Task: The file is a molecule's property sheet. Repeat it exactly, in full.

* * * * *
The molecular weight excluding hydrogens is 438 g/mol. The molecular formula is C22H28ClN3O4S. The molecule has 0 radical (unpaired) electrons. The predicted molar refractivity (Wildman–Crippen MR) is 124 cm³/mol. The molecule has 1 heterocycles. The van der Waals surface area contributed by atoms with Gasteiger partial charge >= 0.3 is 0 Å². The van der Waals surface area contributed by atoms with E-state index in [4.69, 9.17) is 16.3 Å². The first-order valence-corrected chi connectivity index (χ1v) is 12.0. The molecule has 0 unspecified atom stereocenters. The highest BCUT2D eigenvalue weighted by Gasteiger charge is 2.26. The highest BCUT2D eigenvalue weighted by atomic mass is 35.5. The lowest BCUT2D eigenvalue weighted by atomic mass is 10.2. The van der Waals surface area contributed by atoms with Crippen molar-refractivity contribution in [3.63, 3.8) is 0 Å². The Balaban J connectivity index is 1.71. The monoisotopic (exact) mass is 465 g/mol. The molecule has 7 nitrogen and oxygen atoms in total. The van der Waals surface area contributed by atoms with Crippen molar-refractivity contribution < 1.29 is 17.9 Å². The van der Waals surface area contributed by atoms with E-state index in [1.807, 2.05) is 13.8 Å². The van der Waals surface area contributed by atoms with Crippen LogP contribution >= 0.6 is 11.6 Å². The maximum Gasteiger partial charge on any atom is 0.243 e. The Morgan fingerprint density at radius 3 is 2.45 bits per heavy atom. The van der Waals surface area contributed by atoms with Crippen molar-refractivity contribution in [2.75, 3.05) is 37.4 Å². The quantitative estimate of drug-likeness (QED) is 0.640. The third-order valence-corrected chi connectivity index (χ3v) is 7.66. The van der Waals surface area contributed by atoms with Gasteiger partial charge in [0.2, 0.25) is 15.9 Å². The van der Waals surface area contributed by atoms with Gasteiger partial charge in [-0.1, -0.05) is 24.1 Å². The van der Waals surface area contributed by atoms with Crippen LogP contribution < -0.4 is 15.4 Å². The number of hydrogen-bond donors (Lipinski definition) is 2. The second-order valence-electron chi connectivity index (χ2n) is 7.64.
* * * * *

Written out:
The molecular weight excluding hydrogens is 438 g/mol. The molecular formula is C22H28ClN3O4S. The molecule has 0 radical (unpaired) electrons. The predicted molar refractivity (Wildman–Crippen MR) is 124 cm³/mol. The molecule has 1 heterocycles. The van der Waals surface area contributed by atoms with Gasteiger partial charge >= 0.3 is 0 Å². The van der Waals surface area contributed by atoms with E-state index in [4.69, 9.17) is 16.3 Å². The first-order valence-corrected chi connectivity index (χ1v) is 12.0. The molecule has 0 unspecified atom stereocenters. The highest BCUT2D eigenvalue weighted by Gasteiger charge is 2.26. The highest BCUT2D eigenvalue weighted by atomic mass is 35.5. The lowest BCUT2D eigenvalue weighted by atomic mass is 10.2. The van der Waals surface area contributed by atoms with Crippen molar-refractivity contribution in [3.63, 3.8) is 0 Å². The Balaban J connectivity index is 1.71. The monoisotopic (exact) mass is 465 g/mol. The molecule has 7 nitrogen and oxygen atoms in total. The van der Waals surface area contributed by atoms with Crippen molar-refractivity contribution < 1.29 is 17.9 Å². The van der Waals surface area contributed by atoms with E-state index in [1.807, 2.05) is 13.8 Å². The van der Waals surface area contributed by atoms with Crippen LogP contribution >= 0.6 is 11.6 Å². The maximum Gasteiger partial charge on any atom is 0.243 e. The Morgan fingerprint density at radius 3 is 2.45 bits per heavy atom. The van der Waals surface area contributed by atoms with Crippen molar-refractivity contribution in [2.75, 3.05) is 37.4 Å². The quantitative estimate of drug-likeness (QED) is 0.640. The third-order valence-corrected chi connectivity index (χ3v) is 7.66. The van der Waals surface area contributed by atoms with Gasteiger partial charge in [0.2, 0.25) is 15.9 Å². The van der Waals surface area contributed by atoms with Gasteiger partial charge in [-0.1, -0.05) is 24.1 Å². The van der Waals surface area contributed by atoms with Crippen LogP contribution < -0.4 is 15.4 Å². The number of hydrogen-bond donors (Lipinski definition) is 2. The second-order valence-electron chi connectivity index (χ2n) is 7.64.